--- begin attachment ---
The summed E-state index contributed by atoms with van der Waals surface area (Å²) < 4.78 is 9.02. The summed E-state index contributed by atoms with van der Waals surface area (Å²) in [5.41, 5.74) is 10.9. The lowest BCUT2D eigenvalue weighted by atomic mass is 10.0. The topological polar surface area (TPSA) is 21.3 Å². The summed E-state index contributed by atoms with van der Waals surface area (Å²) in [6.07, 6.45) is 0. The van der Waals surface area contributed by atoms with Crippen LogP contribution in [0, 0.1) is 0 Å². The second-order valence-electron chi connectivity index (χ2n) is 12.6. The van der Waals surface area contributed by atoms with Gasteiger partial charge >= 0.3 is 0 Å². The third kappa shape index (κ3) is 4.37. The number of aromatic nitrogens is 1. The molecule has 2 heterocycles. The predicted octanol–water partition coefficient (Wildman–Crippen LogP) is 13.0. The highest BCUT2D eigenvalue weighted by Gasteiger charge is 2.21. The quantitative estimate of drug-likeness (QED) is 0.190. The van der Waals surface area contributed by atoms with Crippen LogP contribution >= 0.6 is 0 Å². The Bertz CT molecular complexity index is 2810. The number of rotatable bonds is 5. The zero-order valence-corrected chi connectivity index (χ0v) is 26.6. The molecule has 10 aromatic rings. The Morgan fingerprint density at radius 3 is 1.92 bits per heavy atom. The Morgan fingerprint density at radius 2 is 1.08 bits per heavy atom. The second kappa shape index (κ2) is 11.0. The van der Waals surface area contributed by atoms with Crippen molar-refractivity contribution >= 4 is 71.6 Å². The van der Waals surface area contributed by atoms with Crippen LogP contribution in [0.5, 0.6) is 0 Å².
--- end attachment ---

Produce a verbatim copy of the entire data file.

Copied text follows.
The summed E-state index contributed by atoms with van der Waals surface area (Å²) < 4.78 is 9.02. The summed E-state index contributed by atoms with van der Waals surface area (Å²) in [5.41, 5.74) is 10.9. The lowest BCUT2D eigenvalue weighted by atomic mass is 10.0. The topological polar surface area (TPSA) is 21.3 Å². The summed E-state index contributed by atoms with van der Waals surface area (Å²) in [6.07, 6.45) is 0. The van der Waals surface area contributed by atoms with Crippen LogP contribution in [0, 0.1) is 0 Å². The second-order valence-electron chi connectivity index (χ2n) is 12.6. The van der Waals surface area contributed by atoms with Gasteiger partial charge >= 0.3 is 0 Å². The third kappa shape index (κ3) is 4.37. The number of aromatic nitrogens is 1. The molecule has 2 heterocycles. The predicted octanol–water partition coefficient (Wildman–Crippen LogP) is 13.0. The highest BCUT2D eigenvalue weighted by Gasteiger charge is 2.21. The quantitative estimate of drug-likeness (QED) is 0.190. The van der Waals surface area contributed by atoms with Crippen LogP contribution >= 0.6 is 0 Å². The Bertz CT molecular complexity index is 2810. The number of rotatable bonds is 5. The zero-order valence-corrected chi connectivity index (χ0v) is 26.6. The molecule has 10 aromatic rings. The Morgan fingerprint density at radius 3 is 1.92 bits per heavy atom. The Morgan fingerprint density at radius 2 is 1.08 bits per heavy atom. The second kappa shape index (κ2) is 11.0. The van der Waals surface area contributed by atoms with Crippen molar-refractivity contribution >= 4 is 71.6 Å². The van der Waals surface area contributed by atoms with Crippen LogP contribution in [0.5, 0.6) is 0 Å².